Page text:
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Cancer start-up will get $47m

Jounce to focus on immunotherapy; Third Rock has started 21 companies

Boston venture capital firm Third Rock Ventures is set to disclose Thursday that it is putting up $47 million to launch a cancer immunotherapy start-up in Cambridge.

The company will be called Jounce Therapeutics Inc., a name derived partly from a well-known physics term and partly from a synonym for jolt. It is meant to signal the dramatic change the company and its financial backers expect from their cancer-fighting approach.

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Rather than targeting tumors directly, Jounce intends to develop drugs that can harness the immune system to seek out and attack cancerous cells, sometimes in combination with other medicines. Jounce hopes it’s an approach that can be used against many types of cancers.

“We’re taking a pretty broad approach, going after multiple mechanisms of action and molecular targets in this [cancer] space,” said Cary ­Pfeffer, the Third Rock partner who will serve as interim chief executive of Jounce until the company hires a permanent chief executive.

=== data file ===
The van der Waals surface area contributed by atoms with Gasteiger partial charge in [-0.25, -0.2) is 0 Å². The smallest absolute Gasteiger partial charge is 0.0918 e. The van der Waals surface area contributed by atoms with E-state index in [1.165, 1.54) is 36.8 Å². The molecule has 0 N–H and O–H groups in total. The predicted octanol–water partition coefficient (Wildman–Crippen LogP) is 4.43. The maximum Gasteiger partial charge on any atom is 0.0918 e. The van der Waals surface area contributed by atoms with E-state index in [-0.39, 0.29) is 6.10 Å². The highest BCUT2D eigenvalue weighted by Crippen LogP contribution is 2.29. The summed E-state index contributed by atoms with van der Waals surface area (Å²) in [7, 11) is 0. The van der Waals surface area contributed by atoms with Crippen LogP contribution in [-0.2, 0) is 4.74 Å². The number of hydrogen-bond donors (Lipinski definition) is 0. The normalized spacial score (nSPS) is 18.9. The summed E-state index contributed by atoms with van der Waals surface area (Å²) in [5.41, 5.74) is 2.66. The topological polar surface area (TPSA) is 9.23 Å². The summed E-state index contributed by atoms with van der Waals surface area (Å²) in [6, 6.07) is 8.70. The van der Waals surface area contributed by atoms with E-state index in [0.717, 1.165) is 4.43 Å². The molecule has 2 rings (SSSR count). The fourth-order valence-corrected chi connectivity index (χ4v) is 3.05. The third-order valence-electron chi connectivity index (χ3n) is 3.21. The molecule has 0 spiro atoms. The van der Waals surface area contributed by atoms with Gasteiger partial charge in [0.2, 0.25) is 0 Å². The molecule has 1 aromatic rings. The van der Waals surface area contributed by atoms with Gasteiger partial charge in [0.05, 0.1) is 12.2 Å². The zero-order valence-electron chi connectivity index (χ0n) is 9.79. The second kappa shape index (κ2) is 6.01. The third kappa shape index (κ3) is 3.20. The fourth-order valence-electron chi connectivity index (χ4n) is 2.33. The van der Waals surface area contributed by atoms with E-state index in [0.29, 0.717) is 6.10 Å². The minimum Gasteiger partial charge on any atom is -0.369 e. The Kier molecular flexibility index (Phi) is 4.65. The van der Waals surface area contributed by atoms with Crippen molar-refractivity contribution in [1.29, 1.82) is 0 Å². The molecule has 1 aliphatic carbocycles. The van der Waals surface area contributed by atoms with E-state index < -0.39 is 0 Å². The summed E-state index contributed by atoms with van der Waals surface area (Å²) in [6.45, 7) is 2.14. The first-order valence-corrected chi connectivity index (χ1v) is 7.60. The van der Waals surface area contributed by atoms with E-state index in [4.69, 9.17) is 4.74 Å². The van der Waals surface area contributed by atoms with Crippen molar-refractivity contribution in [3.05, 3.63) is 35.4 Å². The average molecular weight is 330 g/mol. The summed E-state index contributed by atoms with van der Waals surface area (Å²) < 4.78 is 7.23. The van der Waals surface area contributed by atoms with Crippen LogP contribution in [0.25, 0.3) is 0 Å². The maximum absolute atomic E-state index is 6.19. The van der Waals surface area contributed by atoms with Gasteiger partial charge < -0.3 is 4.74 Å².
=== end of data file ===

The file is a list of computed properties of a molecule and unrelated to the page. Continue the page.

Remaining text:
Jounce’s launching is typical of Third Rock, which focuses exclusively on the biopharmaceutical field and prefers to start companies rather than simply invest in established operations. Since it was formed in 2007, Third Rock has given birth to 21 start-ups, including 15 in the Boston area.

For Jounce, which is setting up shop at 1030 Massachusetts Ave. outside Harvard Square, Third Rock has assembled a group of founding scientists who have been leaders in the field of immunobiology. They include James P. Allison, chairman of the department of immunology at the University of Texas MD Anderson Cancer Center. Allison’s research spurred clinical development of the melanoma treatment Yervoy, one of the first cancer immunotherapies.

Allison said the goal of Jounce will be to develop therapies to activate naturally occurring cells in the human body that can then recognize and attack cancer cells. Company scientists will also seek to understand why tumors aren’t recognized in some cases.

“We’re treating the immune system, not the tumor,” Allison said of the Jounce approach. “We can definitely look forward to a durable response when we do it this way.” Several other drug companies are also working in the area­ of cancer immunotherapies, including Merck & Co. and Bristol-Myers Squibb Co., but Pfeffer said he was betting on Jounce’s team.

The company is starting with just under 10 employees but expects its staff to grow to between 20 and 25 by the end of the year, Pfeffer said.

Robert Weisman can be reached at weisman@globe.com.
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